We reported subject characteristics as mean and standard deviation, median and interquartile range (IQR), and number and percentage, as appropriate. We analyzed data using intention-to-treat principles. We plotted motor examination over the first 7 days after randomization as FOUR motor subscore for each subject. We compared the proportion of subjects that awakened in each trial arm during the study period using Fisher exact test. For secondary outcomes, we compared the proportion of subjects that survived to hospital discharge using Fisher exact test as well as time to awakening and hospital length of stay using Wilcoxon rank sum test. We considered a two-sided P-value of 0.05 as the threshold for statistical significance for all tests. We used R ver. 4.0.5 (R Foundation for Statistical Computing) for all analyses [16].


Study population

Between July 2016 and June 2017, we treated 385 cardiac arrest patients (Fig. 1). A total of 139 patients died before screening and 34 were screening failures. We screened 212 potential subjects and excluded cases noted in Fig. 1. We enrolled and randomized 14 subjects, seven to amantadine and seven to standard care, which accounted for 4% of all patients treated during the study period. There was no loss to follow-up. Study enrollment was stopped due to slow enrollment and lapse of funding. Baseline characteristics were similar between study groups (Table 1).

Primary outcome

The proportion of patients who awakened within 28 days after cardiac arrest was not different between amantadine (n=2, 28.6%) and placebo groups (n=3, 42.9%; P>0.99).

Secondary outcomes

In patients who awakened within 28 days of arrest, time to awakening was 4 days (IQR, 4–4 days) in the amantadine group and 13 days (IQR, 7.5–13.5 days) in the placebo group (P=0.78) (Table 2). Hospital length of stay (amantadine group, 14 days [IQR, 9–22 days]; placebo group, 13 days [IQR, 11–26 days]; P=0.70) and survival (amantadine group, three patients [42.9%]; placebo group, four patients [57.1%]; P>0.99) was similar between groups. Trajectories of individual subject motor examinations are shown in Fig. 2. Cause of death in the seven subjects who died was hemodynamic instability (n=1) and WLST-N (n=6). Most survivors (n=4, 57.1%) were discharged to inpatient rehabilitation. Among decedents, death occurred a median of 9 days (IQR, 8.5–12.5 days) after ROSC.

Adverse events

Study medication was stopped in three subjects (Table 3). Adverse events included two recurrences of seizure, both of which occurred in the placebo group. One subject in the amantadine group had tongue swelling, which was determined to be unrelated to trial medication, though all enteral medications were held including amantadine.


The trial was stopped early due to slow enrollment and lapse of funding, leaving this study underpowered to detect our a priori effect size. As designed, only a small fraction of cardiac arrest patients (3.6%) were eligible for the study and a majority of potential subjects died or awoke before study screening. While amantadine did not increase awakening within 28 days in our planned statistical analysis, our small sample size limits our conclusion for any effect or lack thereof for amantadine in this population. No significant adverse drug events were attributed to amantadine. Awakening from coma after cardiac arrest can occur days after discontinuation of sedation [17], leaving patients at risk for WLST-N before recovery of consciousness. Hastening recovery of consciousness is a potential novel therapeutic target that may reduce excess mortality, though larger trials are needed to determine the effect of neurostimulants. Our experience highlights that such trials should undergo rigorous feasibility testing.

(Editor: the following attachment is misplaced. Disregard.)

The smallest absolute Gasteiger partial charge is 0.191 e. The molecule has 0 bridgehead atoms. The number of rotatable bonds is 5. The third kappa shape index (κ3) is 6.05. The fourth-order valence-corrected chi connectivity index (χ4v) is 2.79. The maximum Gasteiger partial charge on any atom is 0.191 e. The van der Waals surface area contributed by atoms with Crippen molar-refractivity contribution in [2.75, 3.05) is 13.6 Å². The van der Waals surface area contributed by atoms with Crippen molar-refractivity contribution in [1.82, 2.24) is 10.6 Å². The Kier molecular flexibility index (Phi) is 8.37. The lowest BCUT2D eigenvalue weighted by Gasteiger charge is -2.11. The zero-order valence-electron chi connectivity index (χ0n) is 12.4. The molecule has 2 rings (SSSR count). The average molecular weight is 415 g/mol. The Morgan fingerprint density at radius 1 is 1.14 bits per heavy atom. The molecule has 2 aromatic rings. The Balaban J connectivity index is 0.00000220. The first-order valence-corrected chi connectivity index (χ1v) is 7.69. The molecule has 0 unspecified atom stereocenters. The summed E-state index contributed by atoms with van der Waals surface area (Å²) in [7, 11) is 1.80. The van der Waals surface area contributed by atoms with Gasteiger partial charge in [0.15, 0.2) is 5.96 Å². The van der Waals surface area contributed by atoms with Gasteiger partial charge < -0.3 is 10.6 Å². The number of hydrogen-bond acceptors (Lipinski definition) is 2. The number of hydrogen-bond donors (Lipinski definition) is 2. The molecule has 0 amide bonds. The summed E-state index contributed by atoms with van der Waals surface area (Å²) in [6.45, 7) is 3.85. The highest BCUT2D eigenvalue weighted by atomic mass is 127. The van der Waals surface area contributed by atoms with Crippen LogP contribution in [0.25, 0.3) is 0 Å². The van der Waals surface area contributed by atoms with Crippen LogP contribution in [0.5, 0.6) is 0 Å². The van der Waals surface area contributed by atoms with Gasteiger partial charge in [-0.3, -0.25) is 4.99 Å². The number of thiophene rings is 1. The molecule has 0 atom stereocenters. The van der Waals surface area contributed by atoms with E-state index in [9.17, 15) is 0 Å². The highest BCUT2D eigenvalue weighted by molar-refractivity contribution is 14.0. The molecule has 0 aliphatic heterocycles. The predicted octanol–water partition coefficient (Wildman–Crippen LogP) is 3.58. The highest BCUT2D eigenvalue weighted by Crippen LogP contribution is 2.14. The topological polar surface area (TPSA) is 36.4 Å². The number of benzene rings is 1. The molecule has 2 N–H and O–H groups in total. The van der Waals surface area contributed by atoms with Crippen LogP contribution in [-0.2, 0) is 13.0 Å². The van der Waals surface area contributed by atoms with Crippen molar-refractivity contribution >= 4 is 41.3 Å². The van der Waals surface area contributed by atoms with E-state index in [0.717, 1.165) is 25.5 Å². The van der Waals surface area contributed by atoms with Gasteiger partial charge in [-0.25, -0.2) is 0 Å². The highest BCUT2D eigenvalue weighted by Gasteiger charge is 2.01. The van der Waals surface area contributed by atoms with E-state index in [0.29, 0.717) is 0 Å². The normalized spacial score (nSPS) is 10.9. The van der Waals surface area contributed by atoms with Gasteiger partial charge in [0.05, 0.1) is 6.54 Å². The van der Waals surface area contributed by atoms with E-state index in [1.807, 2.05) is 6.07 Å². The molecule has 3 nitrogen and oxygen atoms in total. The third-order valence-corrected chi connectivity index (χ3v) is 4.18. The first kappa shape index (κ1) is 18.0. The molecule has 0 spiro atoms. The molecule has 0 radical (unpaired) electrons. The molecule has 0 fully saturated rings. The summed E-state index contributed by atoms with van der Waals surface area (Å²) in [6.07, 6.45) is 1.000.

Our aim was to enroll cardiac arrest patients who did not have evidence of severe primary hypoxic-ischemic encephalopathy, remained comatose at 72 hours after ROSC, but also had preexisting wishes that aligned with longer trials of intensive care. The most common reasons for ineligibility were awakening from coma or death before eligibility for the study. While delayed emergence has been reported in approximately one-third of patients who ultimately awaken, this represents a small proportion of patients admitted to the intensive care unit after cardiac arrest [17,18]. Numerous risk factors for delayed emergence from postanoxic coma have been described that were not controlled for in our analysis including sedation regimen and longitudinal severity of extracranial organ failure [1719]. Moreover, we excluded patients with prognostic markers of potentially severe brain injury, but it is unclear if these criteria excluded patients who might have benefited. Larger trials may allow for adequate sample size for statistical control of neurological illness severity and risk factors for delayed awakening as well as identify subgroups of treatment responders or nonresponders. Alternatively, determining specific phenotypes of patients most likely to benefit from neurostimulants could allow targeted enrollment.